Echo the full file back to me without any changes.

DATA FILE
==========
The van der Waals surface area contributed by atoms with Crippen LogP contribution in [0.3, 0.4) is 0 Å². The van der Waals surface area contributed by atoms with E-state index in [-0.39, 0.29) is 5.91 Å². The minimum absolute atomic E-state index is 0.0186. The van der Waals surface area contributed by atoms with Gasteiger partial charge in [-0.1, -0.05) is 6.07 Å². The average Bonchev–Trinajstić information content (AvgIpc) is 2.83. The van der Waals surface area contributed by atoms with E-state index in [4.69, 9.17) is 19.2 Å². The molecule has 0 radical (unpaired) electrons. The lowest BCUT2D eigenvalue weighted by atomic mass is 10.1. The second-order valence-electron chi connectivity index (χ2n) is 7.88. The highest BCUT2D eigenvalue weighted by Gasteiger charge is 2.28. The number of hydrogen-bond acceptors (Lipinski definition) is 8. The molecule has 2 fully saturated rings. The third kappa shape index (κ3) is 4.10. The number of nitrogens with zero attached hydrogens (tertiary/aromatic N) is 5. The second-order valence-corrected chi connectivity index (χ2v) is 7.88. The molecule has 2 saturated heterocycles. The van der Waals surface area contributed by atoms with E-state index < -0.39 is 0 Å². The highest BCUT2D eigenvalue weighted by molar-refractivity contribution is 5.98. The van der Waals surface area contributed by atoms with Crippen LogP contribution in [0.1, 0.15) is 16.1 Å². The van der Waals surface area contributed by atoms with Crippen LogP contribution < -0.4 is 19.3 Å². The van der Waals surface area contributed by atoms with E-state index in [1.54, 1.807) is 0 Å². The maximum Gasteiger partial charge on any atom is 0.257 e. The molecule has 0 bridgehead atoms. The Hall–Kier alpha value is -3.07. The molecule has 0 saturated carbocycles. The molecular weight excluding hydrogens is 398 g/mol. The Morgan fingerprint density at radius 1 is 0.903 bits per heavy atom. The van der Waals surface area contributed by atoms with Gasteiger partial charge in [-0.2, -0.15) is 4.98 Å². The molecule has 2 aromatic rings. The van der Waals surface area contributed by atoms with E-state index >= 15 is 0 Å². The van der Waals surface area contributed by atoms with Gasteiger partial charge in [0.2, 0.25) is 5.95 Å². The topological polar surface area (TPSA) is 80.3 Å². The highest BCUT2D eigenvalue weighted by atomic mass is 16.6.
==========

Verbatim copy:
The van der Waals surface area contributed by atoms with Crippen LogP contribution in [0.3, 0.4) is 0 Å². The van der Waals surface area contributed by atoms with E-state index in [-0.39, 0.29) is 5.91 Å². The minimum absolute atomic E-state index is 0.0186. The van der Waals surface area contributed by atoms with Gasteiger partial charge in [-0.1, -0.05) is 6.07 Å². The average Bonchev–Trinajstić information content (AvgIpc) is 2.83. The van der Waals surface area contributed by atoms with E-state index in [4.69, 9.17) is 19.2 Å². The molecule has 0 radical (unpaired) electrons. The lowest BCUT2D eigenvalue weighted by atomic mass is 10.1. The second-order valence-electron chi connectivity index (χ2n) is 7.88. The highest BCUT2D eigenvalue weighted by Gasteiger charge is 2.28. The number of hydrogen-bond acceptors (Lipinski definition) is 8. The molecule has 2 fully saturated rings. The third kappa shape index (κ3) is 4.10. The number of nitrogens with zero attached hydrogens (tertiary/aromatic N) is 5. The second-order valence-corrected chi connectivity index (χ2v) is 7.88. The molecule has 2 saturated heterocycles. The van der Waals surface area contributed by atoms with E-state index < -0.39 is 0 Å². The highest BCUT2D eigenvalue weighted by molar-refractivity contribution is 5.98. The van der Waals surface area contributed by atoms with Crippen LogP contribution in [0.1, 0.15) is 16.1 Å². The van der Waals surface area contributed by atoms with Crippen LogP contribution < -0.4 is 19.3 Å². The van der Waals surface area contributed by atoms with E-state index in [1.54, 1.807) is 0 Å². The maximum Gasteiger partial charge on any atom is 0.257 e. The molecule has 0 bridgehead atoms. The Hall–Kier alpha value is -3.07. The molecule has 0 saturated carbocycles. The molecular weight excluding hydrogens is 398 g/mol. The Morgan fingerprint density at radius 1 is 0.903 bits per heavy atom. The van der Waals surface area contributed by atoms with Gasteiger partial charge in [-0.2, -0.15) is 4.98 Å². The molecule has 2 aromatic rings. The van der Waals surface area contributed by atoms with E-state index >= 15 is 0 Å². The van der Waals surface area contributed by atoms with Gasteiger partial charge in [0.2, 0.25) is 5.95 Å². The topological polar surface area (TPSA) is 80.3 Å². The highest BCUT2D eigenvalue weighted by atomic mass is 16.6.